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February 2024 Newsletter

Do You ‘Trust Your Gut’?

Hello, this is Dr. Ellen. In this month’s ‘Real Common Sense’ newsletter, I want to write about a topic whose importance is becoming increasingly evident – the relationship between your microbiome, more specifically, your gut microbiome, and your health. A growing number of studies and clinical findings are showing that a healthy microbiome is key to optimal health. A dysfunctional gut microbiome can lead to disturbances and at least contribute to pathological functioning in a number of the body’s physiological systems. This may in turn lead to disease processes in one or more of these systems. I will give an overview of this and touch on how to optimize your gut microbiome to maximize your health.

By the way, if you haven’t had a chance to see my previous newsletters, you can find them on my website, www.drellencutler.com under ‘Media’.

What is the gut microbiome?

Each part of the human body exposed to the outer environment is inhabited by bacteria, viruses, fungi, and other microorganisms. There are more microorganisms in and on your body than human cells; at a cellular level, we are more bacterial than human! Each exposed region of the body has its own ‘community’ of microorganisms. For example, there are microbiomes of the oral cavity and the skin. The community living in your gastrointestinal tract is called the gut microbiome, and the specific microorganisms that make it up are called the gut microbiota. The largest percentage of the gut microbiome lives in your cecum, a large ‘pocket’ at the beginning of the large intestine. The bacterial microbiota is the most studied of the gut microbiome, with more than 1000 bacterial species having been identified.(1,2)

The human body maintains a symbiotic relationship with the gut microbiome, which grows and changes as we do. The changes that shape our individual gut microbiome include developmental, lifestyle, and environmental factors. Furthermore, the relationship with our gut microbiome appears to be bidirectional. The gut microbiome influences our bodies’ physiological processes. For example, changes in the gut microbiome have been found to alter the development of the nervous system, which can have lifelong effects on the brain and behavior.(3)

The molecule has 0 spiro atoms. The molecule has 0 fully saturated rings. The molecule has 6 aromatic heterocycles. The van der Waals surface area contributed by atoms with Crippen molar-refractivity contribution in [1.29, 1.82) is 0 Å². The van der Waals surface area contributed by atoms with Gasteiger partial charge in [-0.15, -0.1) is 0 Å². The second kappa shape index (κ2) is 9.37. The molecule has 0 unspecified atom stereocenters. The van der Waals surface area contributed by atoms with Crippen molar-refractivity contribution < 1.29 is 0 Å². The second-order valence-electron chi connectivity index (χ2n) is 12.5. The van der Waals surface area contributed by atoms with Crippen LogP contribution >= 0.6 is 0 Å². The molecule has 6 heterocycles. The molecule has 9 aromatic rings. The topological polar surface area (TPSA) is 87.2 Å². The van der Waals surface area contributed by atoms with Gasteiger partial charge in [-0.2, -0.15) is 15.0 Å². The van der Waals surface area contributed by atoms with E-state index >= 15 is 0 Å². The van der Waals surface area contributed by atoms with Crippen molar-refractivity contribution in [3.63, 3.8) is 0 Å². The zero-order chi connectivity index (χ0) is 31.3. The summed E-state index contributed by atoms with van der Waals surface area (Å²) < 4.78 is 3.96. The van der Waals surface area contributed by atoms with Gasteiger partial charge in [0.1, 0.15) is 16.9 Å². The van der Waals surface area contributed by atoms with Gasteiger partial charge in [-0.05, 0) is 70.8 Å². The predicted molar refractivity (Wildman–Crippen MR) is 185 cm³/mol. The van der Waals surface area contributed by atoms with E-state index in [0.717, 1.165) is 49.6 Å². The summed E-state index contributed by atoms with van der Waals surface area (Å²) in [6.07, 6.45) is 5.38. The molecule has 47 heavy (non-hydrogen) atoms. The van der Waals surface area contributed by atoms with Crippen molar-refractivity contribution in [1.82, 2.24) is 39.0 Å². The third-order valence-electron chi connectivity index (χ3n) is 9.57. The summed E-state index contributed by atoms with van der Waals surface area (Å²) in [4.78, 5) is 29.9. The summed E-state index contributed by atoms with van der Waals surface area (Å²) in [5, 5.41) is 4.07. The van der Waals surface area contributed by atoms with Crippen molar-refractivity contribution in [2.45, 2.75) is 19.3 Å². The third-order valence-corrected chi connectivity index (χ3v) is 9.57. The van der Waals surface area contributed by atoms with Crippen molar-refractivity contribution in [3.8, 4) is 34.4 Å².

Benefits of a Healthy Gut Microbiome

The gut microbiome metabolizes otherwise nondigestible dietary carbohydrates, including large polysaccharides such as resistant starches, cellulose, and pectin, as well as unabsorbed sugars and alcohols. This provides energy and absorbable substrates for our physical body and supplies energy and nutrients to the microbiome itself. Many of the health-promoting gut microbiota produce antimicrobial compounds and compete for nutrients and sites of attachment in the gut inner lining, thereby preventing or minimizing disease-promoting microorganisms.(4)

The gut inner lining is the primary interface between the immune system and the external environment. Our immune system is directly affected by interactions with the gut microbiota and their metabolites, which can lead to a protective response to health-promoting microorganisms or an inflammatory response to those that promote disease. Also, the  communication system between the gut and brain, referred to as the gut–brain axis, uses neural, hormonal, and immunological signaling between the two, which affords the gut microbiota and their metabolites the means to influence the brain (and vice versa).(4)

The Problems with an Unhealthy Gut Microbiome

When there is decreased diversity of the gut microbiome, a loss of the beneficial microbiota, or an overgrowth of the harmful microbiota, there can bea resulting dysfunction of one or more physiological processes. This is referred to as a ‘dysbiosis’ of the gut microbiota. Dysbiosis can result from genetic predisposition, infections, inflammation, or lifestyle choices. However, the most important deleterious factors are those directly impacting the environment within the gut, including a diet high in processed carbohydrates and low in fiber, food additives such as artificial sweeteners, and drugs such as antibiotics.(5,6)

Gut microbiome dysbiosis appears to be associated with numerous pathophysiological consequences, some of which have been investigated. Gut dysbiosis may directly affect gut health by failing to prevent disease-causing bacteria from sticking to the intestinal wall. It may play a role in intestinal disorders such as leaky gut syndrome and colorectal cancer; it may also play a role in irritable bowel syndrome and inflammatory bowel disease, as dysbiosis is also associated with both allergies and autoimmune diseases. Dysbiosis appears related to metabolic disorders such as obesity and type 1 and 2 diabetes. Certain disease-promoting bacteria within the gut microbiome can produce chemicals that may block arteries and lead to atherosclerosis and heart disease. Age-related changes in the gut microbiota have also been linked to inflammatory changes in the brain. This may increase susceptibility to neurological disease, including Parkinson’s disease, Alzheimer’s disease, multiple sclerosis, and amyotrophic lateral sclerosis. And several studies have shown that people with various psychological disorders have different species of bacteria in their guts when they are compared to ‘healthy’ people.(1,2,3)